Psychological Warfare with a Five-Year-Old
Entering the apartment with two kids after being out in the snow is no small feat. First, I have to get the stroller through a narrow and heavy door before it swings shut. Then I haul bags of groceries up the steps to the inner door. Followed by carrying the wriggling toddler. The real bottleneck is just inside the inner door where everyone’s winter gear must be removed with the minimum spillage of melting snow and gritty gravel. It’s the perfect time to stage a rebellion against a parent with no free hand to spare. His hat and coat are casually flung on the ground as an opening volley, while he wrestles with the boots that are velcroed in place.
“Open the straps first please, don’t just yank them off. It makes it more difficult to get them on and off. And it damages the shoes”, I say, calmly and politely.
“I do what I want!” is the response. I beg to differ with this proclamation. While continuing the discussion I pick up his hat from the ground and place it in his brightly decorated box. The one I covered with designs and carefully wrote his name out in his favourite colour. He grabs the hat back out of the box and tosses it back on the floor while stubbornly pulling at his shoes which are still firmly attached to his feet.
I choose to ignore this latest insult and assist him with the boots which, of course, slide right off once opened. “See, it’s much easier if you open them first. You know you have to look after your belongings if you want to have them.”
He doesn’t respond to this. Just picks himself up and stalks off to the sitting room, smugly commenting, “Well, that situation didn’t work out so well for you, did it?”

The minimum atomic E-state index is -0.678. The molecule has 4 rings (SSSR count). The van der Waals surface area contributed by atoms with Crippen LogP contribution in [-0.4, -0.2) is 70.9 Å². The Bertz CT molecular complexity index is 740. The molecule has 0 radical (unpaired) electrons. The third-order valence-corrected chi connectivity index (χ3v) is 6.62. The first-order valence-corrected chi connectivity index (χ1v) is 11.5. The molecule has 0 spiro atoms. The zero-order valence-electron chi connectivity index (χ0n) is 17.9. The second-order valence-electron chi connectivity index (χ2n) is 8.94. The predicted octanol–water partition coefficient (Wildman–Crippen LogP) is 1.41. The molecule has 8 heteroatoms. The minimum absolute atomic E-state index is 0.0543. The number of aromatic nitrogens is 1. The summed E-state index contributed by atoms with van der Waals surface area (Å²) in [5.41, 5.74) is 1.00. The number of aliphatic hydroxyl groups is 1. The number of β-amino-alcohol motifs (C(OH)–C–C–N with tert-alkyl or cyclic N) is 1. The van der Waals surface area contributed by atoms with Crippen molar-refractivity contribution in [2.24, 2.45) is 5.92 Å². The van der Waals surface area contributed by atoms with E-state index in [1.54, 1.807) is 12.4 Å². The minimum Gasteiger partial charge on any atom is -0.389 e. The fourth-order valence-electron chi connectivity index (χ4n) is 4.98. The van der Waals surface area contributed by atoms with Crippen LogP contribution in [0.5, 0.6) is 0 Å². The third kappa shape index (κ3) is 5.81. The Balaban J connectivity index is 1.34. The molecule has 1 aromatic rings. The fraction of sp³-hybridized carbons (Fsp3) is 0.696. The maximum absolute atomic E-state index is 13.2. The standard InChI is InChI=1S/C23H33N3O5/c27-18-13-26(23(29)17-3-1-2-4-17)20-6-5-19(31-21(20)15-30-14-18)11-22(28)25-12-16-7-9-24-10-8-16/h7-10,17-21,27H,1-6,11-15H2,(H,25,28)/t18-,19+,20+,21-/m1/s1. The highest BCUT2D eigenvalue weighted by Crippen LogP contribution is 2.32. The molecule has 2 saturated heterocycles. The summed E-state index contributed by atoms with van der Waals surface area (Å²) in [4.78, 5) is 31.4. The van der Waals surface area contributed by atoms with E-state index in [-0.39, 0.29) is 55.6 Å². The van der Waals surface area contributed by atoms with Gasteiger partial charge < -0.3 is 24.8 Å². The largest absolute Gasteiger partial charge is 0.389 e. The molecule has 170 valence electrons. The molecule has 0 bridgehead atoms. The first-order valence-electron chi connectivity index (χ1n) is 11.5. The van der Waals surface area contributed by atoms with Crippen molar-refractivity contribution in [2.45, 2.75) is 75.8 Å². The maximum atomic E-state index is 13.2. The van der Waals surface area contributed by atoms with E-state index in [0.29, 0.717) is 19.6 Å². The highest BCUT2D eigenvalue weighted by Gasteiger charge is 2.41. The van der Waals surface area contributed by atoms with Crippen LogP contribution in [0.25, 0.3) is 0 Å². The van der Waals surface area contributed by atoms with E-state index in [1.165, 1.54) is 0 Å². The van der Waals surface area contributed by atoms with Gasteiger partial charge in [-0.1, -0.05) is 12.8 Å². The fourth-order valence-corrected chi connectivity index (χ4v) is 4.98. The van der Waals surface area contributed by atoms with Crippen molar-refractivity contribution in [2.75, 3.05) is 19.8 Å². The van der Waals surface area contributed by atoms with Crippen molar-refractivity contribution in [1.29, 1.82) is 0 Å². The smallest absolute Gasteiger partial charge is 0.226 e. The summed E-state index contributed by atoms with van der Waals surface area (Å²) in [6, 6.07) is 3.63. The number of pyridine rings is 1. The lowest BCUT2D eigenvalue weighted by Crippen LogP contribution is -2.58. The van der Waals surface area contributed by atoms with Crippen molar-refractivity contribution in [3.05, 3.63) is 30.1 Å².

“Excuse me? What’s that supposed to mean?” I ask, with an inkling of what’s coming.
“I still left my coat on the floor”, he says. With the cockiness of a five-year-old that believes he’s pulled a fast one and won the battle you weren’t even aware you were having.
It’s not so much what he’s saying, but the attitude behind it. The hint that this is about to become his default response to the pathetic number of ‘jobs’ he has as part of this household. It’s time to draw a parenting line right here amongst the discarded clothing. The battle he has started is most definitely not won yet, but he has just escalated it. I leave him enjoying his victorious moment while I pick up hat, coat and shoes, and remove them to another room.
“I hope you’re not going to be too cold the next time we go out!”, I comment as I pass through the sitting room with the groceries.
“What do you mean?” he says. I can literally see the dawning realisation that something has gone horribly wrong on his face. “It’s winter out there,” I explain, “you might find it very cold when you don’t have a hat, coat or shoes to wear.” He doesn’t need further exposition to understand that after plenty of previous discussions, this is the moment when he will have to deal with the consequences of not taking good care of his own belongings.
He’s too stubborn to backtrack on the position he’s taken. There’s only one tactic left for him to employ at this stage. He explodes into an epic “but I want to go out!” tantrum. The crux of his shrieking argument appears to be that I didn’t tell him what was going to happen. I refer him to the hundreds of discussions we’ve had on this topic upto now and including the conversation of the last few minutes, then let him get it all out of his system. Which he does –at top volume– while his brother clings to my legs looking slightly concerned.
A few minutes later and he tries his predicatable bait-and-switch tactic. If you’re losing, then throw something random in there to change the argument to one where there might be some ground to gain. “I haven’t watched Puffin Rock in ages”, he announces, in the hope that I will be so confused that he’ll gain extra screentime out the situation even if his coat is lost.
“Did this tactic ever work for you before?” I ask. “No,” he admits in a still-hopeful tone. While I admire his tenacity, the answer to this indirect request is always going to be No following poor behaviour. He nods in resignment. It was worth a try. I brace myself for another onslaught of tears, but he abruptly runs off to the playroom where within seconds, he appears to be having the time of his life playing superheroes.
The toddler looks at me. I shrug. Apparently we’re done for today.